Dramatic recent progress in both artificial intelligence and structural biology has created tremendous opportunities for using machine learning methods not only to predict three-dimensional structures of drug targets but also to design safer, more effective drugs. Since 2015, multiple research groups at Stanford have been developing machine learning methods to leverage structure for the design of both biologics and small-molecule therapeutics. Current research directions include prediction of ligand binding poses, affinities, functional effects, and off-target properties; virtual screening; generative models for drug candidates; methods to achieve selectivity; and design of antibodies to optimize their developability.
The Artificial Intelligence for Structure-Based Drug Discovery program provides opportunities for exchange of ideas between Stanford researchers developing groundbreaking machine learning methods that leverage molecular structure and industry scientists who wish to apply such methods to bring better drugs to the market efficiently. In order to maximize the real-world impact of their research, Stanford researchers welcome input from industry partners—for example, on which problems to tackle or which software features to add. Industry partners also benefit through exposure to cutting-edge research, a forum to ask questions about deployment of algorithms and software, and opportunities to network with both Stanford researchers and other industry partners.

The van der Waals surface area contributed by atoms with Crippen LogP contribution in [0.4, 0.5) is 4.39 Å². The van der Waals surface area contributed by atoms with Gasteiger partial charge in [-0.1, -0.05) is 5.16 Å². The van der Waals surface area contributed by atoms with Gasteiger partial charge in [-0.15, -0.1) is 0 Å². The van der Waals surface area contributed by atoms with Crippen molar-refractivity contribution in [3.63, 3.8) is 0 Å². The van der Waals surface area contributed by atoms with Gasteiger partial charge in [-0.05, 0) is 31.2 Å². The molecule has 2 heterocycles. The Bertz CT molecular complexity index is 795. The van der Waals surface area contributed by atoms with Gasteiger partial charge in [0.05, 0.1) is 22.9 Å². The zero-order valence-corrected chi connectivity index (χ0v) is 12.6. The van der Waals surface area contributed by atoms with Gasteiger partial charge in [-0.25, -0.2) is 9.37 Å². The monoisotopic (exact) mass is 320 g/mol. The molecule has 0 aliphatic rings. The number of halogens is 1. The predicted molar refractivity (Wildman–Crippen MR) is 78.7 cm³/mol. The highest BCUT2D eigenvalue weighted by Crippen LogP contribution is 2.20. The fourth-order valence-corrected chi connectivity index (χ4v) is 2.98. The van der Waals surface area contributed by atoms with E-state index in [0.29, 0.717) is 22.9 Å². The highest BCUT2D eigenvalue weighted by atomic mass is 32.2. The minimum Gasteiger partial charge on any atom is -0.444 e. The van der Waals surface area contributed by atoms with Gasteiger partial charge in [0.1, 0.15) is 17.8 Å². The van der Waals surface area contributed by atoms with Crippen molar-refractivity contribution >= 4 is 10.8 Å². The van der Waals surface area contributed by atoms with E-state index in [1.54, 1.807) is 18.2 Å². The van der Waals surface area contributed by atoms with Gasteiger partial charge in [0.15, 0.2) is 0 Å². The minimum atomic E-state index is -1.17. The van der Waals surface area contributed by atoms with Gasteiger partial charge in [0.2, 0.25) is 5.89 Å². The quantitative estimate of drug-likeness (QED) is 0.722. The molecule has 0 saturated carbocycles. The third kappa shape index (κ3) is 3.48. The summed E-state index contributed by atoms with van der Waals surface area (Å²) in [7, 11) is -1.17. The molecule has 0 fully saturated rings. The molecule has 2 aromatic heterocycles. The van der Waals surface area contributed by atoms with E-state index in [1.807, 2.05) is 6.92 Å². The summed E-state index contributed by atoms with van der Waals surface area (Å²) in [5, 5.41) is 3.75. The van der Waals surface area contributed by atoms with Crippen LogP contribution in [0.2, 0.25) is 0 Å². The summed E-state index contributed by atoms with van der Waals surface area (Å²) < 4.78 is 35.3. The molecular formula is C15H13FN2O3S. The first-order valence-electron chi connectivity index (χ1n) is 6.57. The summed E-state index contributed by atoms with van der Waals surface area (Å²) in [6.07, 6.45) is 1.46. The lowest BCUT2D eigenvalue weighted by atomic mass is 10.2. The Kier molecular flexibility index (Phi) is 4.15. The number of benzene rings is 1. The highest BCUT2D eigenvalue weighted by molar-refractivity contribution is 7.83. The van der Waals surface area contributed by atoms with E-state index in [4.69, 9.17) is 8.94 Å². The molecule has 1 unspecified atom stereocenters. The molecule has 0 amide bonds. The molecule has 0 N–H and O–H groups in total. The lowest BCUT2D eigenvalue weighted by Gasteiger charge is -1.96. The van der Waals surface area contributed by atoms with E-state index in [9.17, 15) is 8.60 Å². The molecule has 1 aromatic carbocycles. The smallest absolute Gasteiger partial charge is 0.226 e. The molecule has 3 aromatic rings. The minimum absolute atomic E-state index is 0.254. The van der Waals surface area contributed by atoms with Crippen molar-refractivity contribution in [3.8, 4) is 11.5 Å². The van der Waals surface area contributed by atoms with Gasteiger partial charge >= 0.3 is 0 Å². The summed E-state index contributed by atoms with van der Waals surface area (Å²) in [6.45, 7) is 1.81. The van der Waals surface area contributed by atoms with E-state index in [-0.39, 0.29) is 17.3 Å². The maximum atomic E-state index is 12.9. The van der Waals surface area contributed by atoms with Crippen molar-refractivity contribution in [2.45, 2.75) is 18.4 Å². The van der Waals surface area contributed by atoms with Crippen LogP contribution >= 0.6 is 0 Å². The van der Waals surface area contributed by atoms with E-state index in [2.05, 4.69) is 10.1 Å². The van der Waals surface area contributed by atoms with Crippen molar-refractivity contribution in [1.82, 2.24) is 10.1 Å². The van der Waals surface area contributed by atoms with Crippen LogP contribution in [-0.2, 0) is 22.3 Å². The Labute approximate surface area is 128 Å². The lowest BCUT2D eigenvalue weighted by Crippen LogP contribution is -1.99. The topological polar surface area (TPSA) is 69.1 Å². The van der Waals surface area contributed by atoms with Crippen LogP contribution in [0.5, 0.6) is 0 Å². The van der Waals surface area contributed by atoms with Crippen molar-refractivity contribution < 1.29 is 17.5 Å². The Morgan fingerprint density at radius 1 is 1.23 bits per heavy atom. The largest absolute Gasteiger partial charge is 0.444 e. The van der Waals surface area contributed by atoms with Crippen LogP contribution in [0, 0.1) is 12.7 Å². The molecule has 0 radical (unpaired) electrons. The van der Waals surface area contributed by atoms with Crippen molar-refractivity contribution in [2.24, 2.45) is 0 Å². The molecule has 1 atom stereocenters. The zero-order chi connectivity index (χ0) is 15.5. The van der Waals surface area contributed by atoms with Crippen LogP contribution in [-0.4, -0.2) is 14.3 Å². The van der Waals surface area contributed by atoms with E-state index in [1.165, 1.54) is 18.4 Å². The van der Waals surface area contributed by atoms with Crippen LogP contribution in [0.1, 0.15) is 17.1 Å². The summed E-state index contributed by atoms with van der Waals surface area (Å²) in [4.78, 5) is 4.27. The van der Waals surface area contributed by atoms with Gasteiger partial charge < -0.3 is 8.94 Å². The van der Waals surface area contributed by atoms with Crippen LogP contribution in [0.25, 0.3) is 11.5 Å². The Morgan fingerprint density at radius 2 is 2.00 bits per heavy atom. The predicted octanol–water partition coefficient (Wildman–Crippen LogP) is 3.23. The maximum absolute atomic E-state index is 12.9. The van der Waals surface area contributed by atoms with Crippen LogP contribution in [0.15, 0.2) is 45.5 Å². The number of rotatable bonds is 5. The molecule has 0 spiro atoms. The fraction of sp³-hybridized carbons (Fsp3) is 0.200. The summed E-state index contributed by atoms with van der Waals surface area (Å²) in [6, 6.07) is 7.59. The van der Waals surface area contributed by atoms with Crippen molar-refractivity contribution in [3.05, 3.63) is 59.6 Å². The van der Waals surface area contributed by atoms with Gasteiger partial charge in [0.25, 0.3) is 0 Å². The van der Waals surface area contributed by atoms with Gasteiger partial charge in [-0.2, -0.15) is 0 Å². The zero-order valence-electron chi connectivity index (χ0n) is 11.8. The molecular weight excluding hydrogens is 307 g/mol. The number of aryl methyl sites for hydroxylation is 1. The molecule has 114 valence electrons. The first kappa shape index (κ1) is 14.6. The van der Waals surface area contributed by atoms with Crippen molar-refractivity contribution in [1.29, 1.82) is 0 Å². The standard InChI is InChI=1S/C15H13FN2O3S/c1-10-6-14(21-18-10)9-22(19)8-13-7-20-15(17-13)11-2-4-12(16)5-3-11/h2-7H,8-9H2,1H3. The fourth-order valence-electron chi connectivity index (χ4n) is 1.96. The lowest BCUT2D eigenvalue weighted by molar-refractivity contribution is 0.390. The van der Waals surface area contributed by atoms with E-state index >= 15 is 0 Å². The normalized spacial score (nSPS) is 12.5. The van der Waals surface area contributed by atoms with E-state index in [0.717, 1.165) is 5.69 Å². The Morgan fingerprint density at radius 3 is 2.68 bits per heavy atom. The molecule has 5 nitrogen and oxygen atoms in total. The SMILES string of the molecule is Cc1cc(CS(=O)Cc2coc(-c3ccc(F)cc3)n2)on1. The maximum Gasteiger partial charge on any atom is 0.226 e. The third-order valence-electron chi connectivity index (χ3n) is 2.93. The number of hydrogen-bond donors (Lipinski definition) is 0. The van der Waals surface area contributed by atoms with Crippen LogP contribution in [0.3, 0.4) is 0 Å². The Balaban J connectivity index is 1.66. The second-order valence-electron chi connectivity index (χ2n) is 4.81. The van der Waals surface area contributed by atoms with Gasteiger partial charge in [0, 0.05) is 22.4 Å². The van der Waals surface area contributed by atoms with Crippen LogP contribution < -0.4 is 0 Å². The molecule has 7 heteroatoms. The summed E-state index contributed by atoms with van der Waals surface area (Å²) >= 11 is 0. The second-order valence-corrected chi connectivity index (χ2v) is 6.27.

AISBDD includes multiple Stanford professors and their research groups. Founding faculty are:
Prof. Ron Dror (Computer Science and, by courtesy, Molecular and Cellular Physiology and Structural Biology)
Prof. Russ Altman (Bioengineering, Genetics, Biomedical Data Science, Medicine and, by courtesy, Computer Science)
Prof. Possu Huang (Bioengineering)
All three have extensive experience in machine learning for structural biology and drug discovery. Their work in this area includes structure prediction for proteins, RNA, and target-ligand complexes; protein design; virtual screening; atomic-level simulation to guide drug discovery; toxicity prediction; and effects of genetic variation on drug response. They collaborate with a wide variety of experimentalists and companies.